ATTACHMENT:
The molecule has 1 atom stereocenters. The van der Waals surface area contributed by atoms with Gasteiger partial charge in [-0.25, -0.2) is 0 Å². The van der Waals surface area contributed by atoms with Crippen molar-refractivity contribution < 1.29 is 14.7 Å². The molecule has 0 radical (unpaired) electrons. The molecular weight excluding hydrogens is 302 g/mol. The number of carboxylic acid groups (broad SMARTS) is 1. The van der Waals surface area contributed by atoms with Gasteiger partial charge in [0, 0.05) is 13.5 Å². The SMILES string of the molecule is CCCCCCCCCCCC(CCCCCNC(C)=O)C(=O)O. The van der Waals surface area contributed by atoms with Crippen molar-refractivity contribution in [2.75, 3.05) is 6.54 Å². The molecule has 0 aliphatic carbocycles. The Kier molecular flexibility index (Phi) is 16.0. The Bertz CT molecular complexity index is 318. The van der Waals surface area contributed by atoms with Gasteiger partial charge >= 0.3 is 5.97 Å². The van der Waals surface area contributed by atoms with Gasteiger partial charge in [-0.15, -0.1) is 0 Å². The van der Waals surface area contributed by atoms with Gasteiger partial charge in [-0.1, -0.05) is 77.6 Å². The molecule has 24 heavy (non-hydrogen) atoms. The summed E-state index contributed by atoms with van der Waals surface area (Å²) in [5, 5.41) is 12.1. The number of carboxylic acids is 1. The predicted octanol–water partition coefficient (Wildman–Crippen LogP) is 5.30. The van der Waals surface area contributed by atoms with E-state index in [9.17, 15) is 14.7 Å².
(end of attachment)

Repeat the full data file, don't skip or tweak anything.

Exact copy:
The molecule has 1 atom stereocenters. The van der Waals surface area contributed by atoms with Gasteiger partial charge in [-0.25, -0.2) is 0 Å². The van der Waals surface area contributed by atoms with Crippen molar-refractivity contribution < 1.29 is 14.7 Å². The molecule has 0 radical (unpaired) electrons. The molecular weight excluding hydrogens is 302 g/mol. The number of carboxylic acid groups (broad SMARTS) is 1. The van der Waals surface area contributed by atoms with Gasteiger partial charge in [0, 0.05) is 13.5 Å². The SMILES string of the molecule is CCCCCCCCCCCC(CCCCCNC(C)=O)C(=O)O. The van der Waals surface area contributed by atoms with Crippen molar-refractivity contribution in [2.75, 3.05) is 6.54 Å². The molecule has 0 aliphatic carbocycles. The Kier molecular flexibility index (Phi) is 16.0. The Bertz CT molecular complexity index is 318. The van der Waals surface area contributed by atoms with Gasteiger partial charge >= 0.3 is 5.97 Å². The van der Waals surface area contributed by atoms with Gasteiger partial charge in [-0.15, -0.1) is 0 Å². The van der Waals surface area contributed by atoms with Gasteiger partial charge in [-0.1, -0.05) is 77.6 Å². The molecule has 24 heavy (non-hydrogen) atoms. The summed E-state index contributed by atoms with van der Waals surface area (Å²) in [5, 5.41) is 12.1. The number of carboxylic acids is 1. The predicted octanol–water partition coefficient (Wildman–Crippen LogP) is 5.30. The van der Waals surface area contributed by atoms with E-state index in [9.17, 15) is 14.7 Å².